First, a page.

Updated: Mar 19, 2020
So your female was paired about 30 - 45 days ago, probably looks pretty plump ( or maybe not plump at all), and possibly hasn't eaten as much lately? Then she might be laying eggs soon! This article will be going over the process that female crested geckos go through when laying eggs!
Your female uses calcium to make her eggs and if she doesn't have enough calcium, then she may pull it from her bones and that can cause a lot of problems and eventually can lead to MBD.
MBD is nonrecoverable, so it very important that you keep an eye on your paired females. Some symptoms of MBD in crested geckos may be swollen limbs, shaking/twitching, and deformed limbs.
This is a crested gecko that was surrendered to me back in 2016. I took it to a vet and here is an xray they took. This is a male crested gecko that was fed only insects for about a year.
It is an older video but if you do have a crested gecko with MBD, my suggestion would be liquid calcium and put under a uvb light( make sure its through a screen, glass will filter this out).After a few weeks the swelling went away, and the twitching stopped. He was rehomed to a great new family!
**** Note that female geckos with MBD should NEVER be paired!****
There is a way to check to see if your female has enough calcium in her body before and after she lays. Crested geckos have what is called calcium sacs. Males and females have them!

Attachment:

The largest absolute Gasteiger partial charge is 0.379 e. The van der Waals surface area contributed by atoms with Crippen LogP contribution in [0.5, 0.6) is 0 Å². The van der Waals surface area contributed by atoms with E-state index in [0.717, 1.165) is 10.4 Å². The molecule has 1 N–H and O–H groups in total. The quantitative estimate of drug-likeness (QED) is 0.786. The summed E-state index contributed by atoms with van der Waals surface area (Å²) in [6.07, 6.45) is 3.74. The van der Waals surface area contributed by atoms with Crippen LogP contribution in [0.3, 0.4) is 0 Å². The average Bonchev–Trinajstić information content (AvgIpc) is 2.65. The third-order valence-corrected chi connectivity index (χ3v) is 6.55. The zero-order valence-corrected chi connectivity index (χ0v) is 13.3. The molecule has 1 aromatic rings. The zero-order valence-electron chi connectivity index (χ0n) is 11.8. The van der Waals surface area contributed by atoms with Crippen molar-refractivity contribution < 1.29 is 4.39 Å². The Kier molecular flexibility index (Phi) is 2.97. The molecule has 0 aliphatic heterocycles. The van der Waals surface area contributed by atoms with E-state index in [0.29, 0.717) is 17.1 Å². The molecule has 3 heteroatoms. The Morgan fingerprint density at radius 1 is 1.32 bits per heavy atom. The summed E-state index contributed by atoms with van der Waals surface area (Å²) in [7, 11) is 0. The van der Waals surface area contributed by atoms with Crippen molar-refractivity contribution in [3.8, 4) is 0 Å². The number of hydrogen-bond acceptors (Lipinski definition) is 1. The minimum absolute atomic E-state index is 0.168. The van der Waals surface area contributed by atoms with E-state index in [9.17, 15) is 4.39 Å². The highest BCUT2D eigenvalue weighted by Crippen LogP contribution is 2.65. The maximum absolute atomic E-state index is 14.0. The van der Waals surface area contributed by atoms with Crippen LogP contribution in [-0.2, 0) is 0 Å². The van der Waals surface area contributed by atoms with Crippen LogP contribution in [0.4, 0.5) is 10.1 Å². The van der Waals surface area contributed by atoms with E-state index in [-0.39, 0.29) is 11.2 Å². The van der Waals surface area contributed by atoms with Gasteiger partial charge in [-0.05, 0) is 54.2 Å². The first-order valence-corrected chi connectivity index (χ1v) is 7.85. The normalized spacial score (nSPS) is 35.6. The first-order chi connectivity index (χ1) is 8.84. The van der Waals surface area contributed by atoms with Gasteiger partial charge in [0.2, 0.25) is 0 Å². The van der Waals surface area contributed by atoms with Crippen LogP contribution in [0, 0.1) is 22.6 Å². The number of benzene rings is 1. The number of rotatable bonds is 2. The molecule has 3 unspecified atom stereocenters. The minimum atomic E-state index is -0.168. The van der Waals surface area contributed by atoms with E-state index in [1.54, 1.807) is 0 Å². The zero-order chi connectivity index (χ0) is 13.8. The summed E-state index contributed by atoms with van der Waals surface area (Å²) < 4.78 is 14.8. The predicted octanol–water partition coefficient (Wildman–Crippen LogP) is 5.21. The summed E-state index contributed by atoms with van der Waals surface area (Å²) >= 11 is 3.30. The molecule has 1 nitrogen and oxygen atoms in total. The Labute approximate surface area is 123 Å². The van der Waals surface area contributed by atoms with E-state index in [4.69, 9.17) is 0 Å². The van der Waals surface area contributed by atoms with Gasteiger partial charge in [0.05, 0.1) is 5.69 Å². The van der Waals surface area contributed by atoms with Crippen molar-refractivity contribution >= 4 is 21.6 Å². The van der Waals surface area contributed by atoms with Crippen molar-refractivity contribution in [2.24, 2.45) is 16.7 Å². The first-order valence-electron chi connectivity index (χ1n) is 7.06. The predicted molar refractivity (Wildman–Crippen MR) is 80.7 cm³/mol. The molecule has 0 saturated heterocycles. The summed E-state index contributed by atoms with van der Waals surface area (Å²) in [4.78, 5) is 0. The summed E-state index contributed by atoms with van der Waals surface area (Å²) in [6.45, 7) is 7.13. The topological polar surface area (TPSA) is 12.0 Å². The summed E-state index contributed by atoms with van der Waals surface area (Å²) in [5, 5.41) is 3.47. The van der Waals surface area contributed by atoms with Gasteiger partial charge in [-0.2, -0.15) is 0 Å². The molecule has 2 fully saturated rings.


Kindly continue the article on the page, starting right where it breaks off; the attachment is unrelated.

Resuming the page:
They should look full and plump. and will go down when calcium stores are depleted. You can keep the calcium in check by feeding a complete diet and dusting insects with calcium when feeding ( with D3 if not using UVB and without D3 if you are).
It can be stressful on a gecko to get it's mouth to open to check the sacs. Some tips are to tap the sides of the mouth at the same time, or using an ear swab to keep it open. I have so many geckos I do not check each individual mouth. Instead a month before pairing I give them 1- 2 drops of liquid cal for two feedings.
Theoretically if you are feeding them a complete diet then they should not need any calcium assistance, and you will see in forums people argue that it is not needed. Well in my personal experience, you will eventually have a female that does need that extra help which is why I am including my regimen. Do not be over zealous with liquid cal because then they will lay over calcified eggs that the babies can not hatch out of. Use your better judgement and as always if you have a question you can always message me. You may notice that I do not use calcium powder except for dusting insects with. You can use calcium powder,but in a humid environment it has always molded on me, and liquid cal works faster.
When they are ready to lay the female may start digging into soil in a bioactive enclosure, maybe even "eating" or testing the soil or whatever you have in your lay bin. My geckos have lay bins with sphagnum moss inside so they usually crawl into the lay bin and hang out for a few days. Then I check for eggs!
After a female lays you can visually tell if her reserves may be depleting if the eggs go from nice and smooth, to what we refer to as a "snowflake" pattern. In this picture the egg on the left is a well formed egg, while the egg on the right looks under calcified.